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View Full Version : Who is this Sitchin guy?



beskeptical
2002-May-15, 06:23 AM
I get the picture, Sitchin must interpret reality differently than the rest of us. But I would like a really BRIEF rundown on the guy. Does he have any credentials (whether deserved or not)? Does he just have a website? Does he lead some astronomy protest group? Thanks

Jim
2002-May-15, 03:53 PM
Sitchin believes we have been visited by Ancient Astronauts and they are responsible for our civilization... perhaps for us.

Try these links:

Interview with Stichin http://www.metatron.se/asitch.html

A Critique http://www.eridu.co.uk/Author/Ancient_Astronauts/AAS_Intro2/Sitchin_Message/sitchin_message.html

A Positive
http://www.crystalinks.com/sitchen.html

His Website http://www.crystalinks.com/sitchen.html

beskeptical
2002-May-16, 06:30 AM
Thanks /phpBB/images/smiles/icon_smile.gif

The Curtmudgeon
2002-May-16, 07:37 PM
Because of my interest in archaeology, and especially Middle Eastern archaeology, I find Sitchin to be much more interesting reading than, f'rinstance, von Daniken. Sitchin's bona fides may be somewhat debatable, but he certainly has a higher level of knowledge of the actual ancient documents than most other Ancient Astronaut theorists. Von Daniken is just making things up as he goes, without having the faintest idea of what the ancient writings and art are actually about.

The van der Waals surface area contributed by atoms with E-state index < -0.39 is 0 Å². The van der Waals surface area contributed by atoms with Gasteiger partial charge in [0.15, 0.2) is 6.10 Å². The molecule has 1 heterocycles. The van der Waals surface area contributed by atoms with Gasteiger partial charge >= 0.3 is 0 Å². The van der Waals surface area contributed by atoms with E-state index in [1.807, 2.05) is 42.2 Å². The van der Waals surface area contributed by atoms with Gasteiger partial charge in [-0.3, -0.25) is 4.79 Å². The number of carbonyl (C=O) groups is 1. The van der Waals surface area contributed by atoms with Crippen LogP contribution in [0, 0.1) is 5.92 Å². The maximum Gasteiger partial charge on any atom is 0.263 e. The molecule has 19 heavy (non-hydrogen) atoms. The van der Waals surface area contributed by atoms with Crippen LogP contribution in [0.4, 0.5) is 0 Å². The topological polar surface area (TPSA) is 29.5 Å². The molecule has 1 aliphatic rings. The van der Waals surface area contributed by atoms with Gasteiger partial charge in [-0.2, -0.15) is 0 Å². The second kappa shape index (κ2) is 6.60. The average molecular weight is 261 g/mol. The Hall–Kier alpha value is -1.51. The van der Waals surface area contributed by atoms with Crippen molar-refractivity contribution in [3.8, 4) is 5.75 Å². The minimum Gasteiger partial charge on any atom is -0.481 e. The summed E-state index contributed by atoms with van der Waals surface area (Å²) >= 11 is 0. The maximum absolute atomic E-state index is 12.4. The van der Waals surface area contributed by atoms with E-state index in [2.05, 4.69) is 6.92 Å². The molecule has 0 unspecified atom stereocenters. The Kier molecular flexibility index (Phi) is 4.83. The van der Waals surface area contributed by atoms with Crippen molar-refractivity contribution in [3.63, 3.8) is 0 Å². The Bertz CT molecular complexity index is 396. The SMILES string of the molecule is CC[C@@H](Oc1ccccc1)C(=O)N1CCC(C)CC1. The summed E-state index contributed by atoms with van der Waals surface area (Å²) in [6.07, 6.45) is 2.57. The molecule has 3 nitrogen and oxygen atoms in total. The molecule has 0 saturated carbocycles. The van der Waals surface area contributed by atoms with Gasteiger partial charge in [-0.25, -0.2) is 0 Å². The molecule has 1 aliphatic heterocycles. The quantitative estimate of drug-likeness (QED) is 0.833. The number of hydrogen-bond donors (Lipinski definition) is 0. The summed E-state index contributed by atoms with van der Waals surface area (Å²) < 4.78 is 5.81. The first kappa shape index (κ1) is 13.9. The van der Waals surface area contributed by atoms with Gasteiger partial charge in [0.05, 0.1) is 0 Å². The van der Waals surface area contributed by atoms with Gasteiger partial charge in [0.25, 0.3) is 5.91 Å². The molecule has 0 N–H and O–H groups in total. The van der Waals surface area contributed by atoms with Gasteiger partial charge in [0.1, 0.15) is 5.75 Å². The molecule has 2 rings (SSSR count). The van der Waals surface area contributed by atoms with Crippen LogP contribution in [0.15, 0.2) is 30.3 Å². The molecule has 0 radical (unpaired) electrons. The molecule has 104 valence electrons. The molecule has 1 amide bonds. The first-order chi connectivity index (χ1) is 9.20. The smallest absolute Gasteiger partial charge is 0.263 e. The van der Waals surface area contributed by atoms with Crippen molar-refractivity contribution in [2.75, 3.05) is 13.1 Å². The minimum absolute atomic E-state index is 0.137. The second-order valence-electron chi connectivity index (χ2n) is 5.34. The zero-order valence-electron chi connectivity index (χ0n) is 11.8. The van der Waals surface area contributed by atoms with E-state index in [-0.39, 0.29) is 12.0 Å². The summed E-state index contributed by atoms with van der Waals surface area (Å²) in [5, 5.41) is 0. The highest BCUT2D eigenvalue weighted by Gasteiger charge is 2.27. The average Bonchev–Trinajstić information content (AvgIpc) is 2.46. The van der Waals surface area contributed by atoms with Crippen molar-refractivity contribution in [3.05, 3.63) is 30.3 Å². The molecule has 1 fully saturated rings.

None of which is to be taken as support for his theories. I find his writing to be better, IMHO, than von Daniken's just because he can write a more plausible sounding story that actually references real archaeological artifacts and writings; but it still, to me, is very entertaining fiction. I'm perhaps overly amused at the people who take his writings seriously, as I do have a sneaky suspicion that that number doesn't necessarily include Sitchin himself. Certainly, some of the claims he makes for his "interpretations" of various Mesopotamian myths and especially depictions of those myths in the artwork come perilously close to archaeologist in-jokes. It's hard to resist the idea that his tongue is somewhere to the left of his teeth when writing.

Regardless, the best way--if you don't mind spending money on science-fantasy books /phpBB/images/smiles/icon_biggrin.gif --is to read some of his works yourself and form your own opinion. The 12th Planet (http://www.amazon.com/exec/obidos/ASIN/038039362X/qid=1021577557/sr=2-1/ref=sr_2_1/102-1307826-0008119) is perhaps the best entry-level book to his 'theories', and Genesis Revisited (http://www.amazon.com/exec/obidos/ASIN/0380761599/qid=1021577557/sr=2-3/ref=sr_2_3/102-1307826-0008119) is also ... entertaining. /phpBB/images/smiles/icon_lol.gif

The (but I also read Hollow Earth books for entertainment, so maybe it's just me) Curtmudgeon